Last Updated: Thursday, 30 October 2014, 11:04 GMT

Decision No. 382/1993 of the Court of Appeal of Thessaloniki

Publisher Greece: Courts of Appeal
Author Court of Appeal of Thessaloniki
Publication Date 1993
Citation / Document Symbol 382/1993
Other Languages / Attachments Greek
Cite as Decision No. 382/1993 of the Court of Appeal of Thessaloniki, 382/1993, Greece: Courts of Appeal,  1993, available at: http://www.refworld.org/docid/3f4f8aca4.html [accessed 30 October 2014]
Comments This is a summary in English provided by UNHCR Athens.
DisclaimerThis is not a UNHCR publication. UNHCR is not responsible for, nor does it necessarily endorse, its content. Any views expressed are solely those of the author or publisher and do not necessarily reflect those of UNHCR, the United Nations or its Member States.

Summary of facts: On 20-4-93, the Turkish Embassy in Athens by verbal note requested the extradition of S.S. and A.G. These two Turkish nationals were wanted in Turkey for membership of the terrorist group TKP/MA-TIKKO; in particular the former was sought for membership of its military committee and the latter for violation of the arms legislation and participation in a bank robbery during which he allegedly killed a bank clerk. Both accused had been arrested and escaped from prison. Extradition was requested for both only for the offence of escape from prison using forged documents, as it appeared from the documents supporting the extradition request. Both persons sought declared, before the Council, that they were members of the banned communist party TKP/MA-TIKKO and had suffered torture by the Turkish authorities for this reason. They had both entered into Greece illegally and applied for asylum (the latter having already been granted refugee status). The Council of the Court of Appeal ruled, based on the evidence produced, that the extradition request was politically motivated, since according to the supporting documents, extradition was requested only for a minor offence –escape from prison. Taking into account that the latter was already a recognized refugee, the Court ruled that the extradition request was only a pretext, and that there are well-founded reasons to consider that, if granted, the accused would be persecuted for their political opinions and denied extradition. 

After the conclusion of deliberations, the Public Prosecutor was informed that Turkey sent supplementary documentation on the two extradition cases, including the offences of participation in a terrorist organization, robbery and murder for the former, and of participation in a terrorist organization and armed robbery for the latter. A new date was set for the examination of the new extradition request. 

Point of law: The extradition request is rejected as unfounded because a) it is politically motivated b) the condition of the persons sought might deteriorate due to their political opinions and c) they were to be tried by a State Security Court which includes, among its members, a military officer in service, and lacks thus the necessary guarantees of personal ad functional independence.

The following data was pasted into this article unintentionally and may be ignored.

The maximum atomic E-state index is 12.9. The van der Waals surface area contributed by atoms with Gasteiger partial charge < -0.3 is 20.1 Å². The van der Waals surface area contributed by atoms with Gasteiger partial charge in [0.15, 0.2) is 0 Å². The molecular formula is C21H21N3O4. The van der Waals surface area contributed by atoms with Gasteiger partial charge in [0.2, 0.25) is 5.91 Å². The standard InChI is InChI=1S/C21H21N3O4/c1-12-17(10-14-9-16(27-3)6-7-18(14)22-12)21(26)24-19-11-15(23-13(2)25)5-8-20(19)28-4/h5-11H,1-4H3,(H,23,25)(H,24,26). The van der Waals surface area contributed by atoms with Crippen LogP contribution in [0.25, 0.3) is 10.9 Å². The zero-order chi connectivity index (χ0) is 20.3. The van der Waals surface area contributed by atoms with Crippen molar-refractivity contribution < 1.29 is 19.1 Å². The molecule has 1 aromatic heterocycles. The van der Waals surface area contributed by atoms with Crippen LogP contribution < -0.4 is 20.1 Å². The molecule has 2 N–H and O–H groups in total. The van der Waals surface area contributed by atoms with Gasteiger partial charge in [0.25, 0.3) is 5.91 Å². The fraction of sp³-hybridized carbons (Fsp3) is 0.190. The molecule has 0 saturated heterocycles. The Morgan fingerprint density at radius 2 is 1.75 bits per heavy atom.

Reasoning and decision:

A) Art. 2 para. 1 and art. 12 of the European Extradition Convention prescribe absolutely the necessary documentation that must be supplemented for an extradition request, so that the requested State may decide on the admissibility of it: the description of the offence, the time and place of the its perpetration, the legal definition of the offence and the reference to the relevant legislation and the foreseen penalty for it that must be, under the laws of both requesting and requested States, a deprivation of liberty of at least one year prison sentence. In view of the above the Turkish request is admissible.

B) Art. 3 para. 2 of the European Extradition Convention does not allow extradition when the requested state has serious reasons to believe that the position of the person sought may be prejudiced, among others, due to his political opinions. Art. 3 para.4 of the same convention stipulates that the said convention does not affect prior obligations of the contracting States deriving from other multilateral conventions, among whom the 1950 Rome European Convention on Human Rights. Art. 6 para. 1 of this Convention consecrates the right to a fair trial by an independent and impartial judge. Consequently, extradition may also be denied when it is plausible that the trial of the person sought may not be fair or may be conducted in a partial way, as when military officers participate in the panel of judges. A military officer in service, assigned to judicial tasks, cannot enjoy personal and functional independence. Greek courts are, furthermore, competent to examine whether the requesting country allows its judges personal and functional independence. This guarantee is, in fact, constitutionally stipulated by virtue of art. 87 para.1 of the Greek Constitution. Independently of the validity of the offences committed and of their nature (either political or ordinary), there are serious reasons to believe that the position of the persons sought may be prejudiced due to their political opinions, to their past experience of torture and to the fact that they will be tried by a State Security Tribunal, which includes a military officer. 

The Court ruled against extradition of the political refugees to Turkey.

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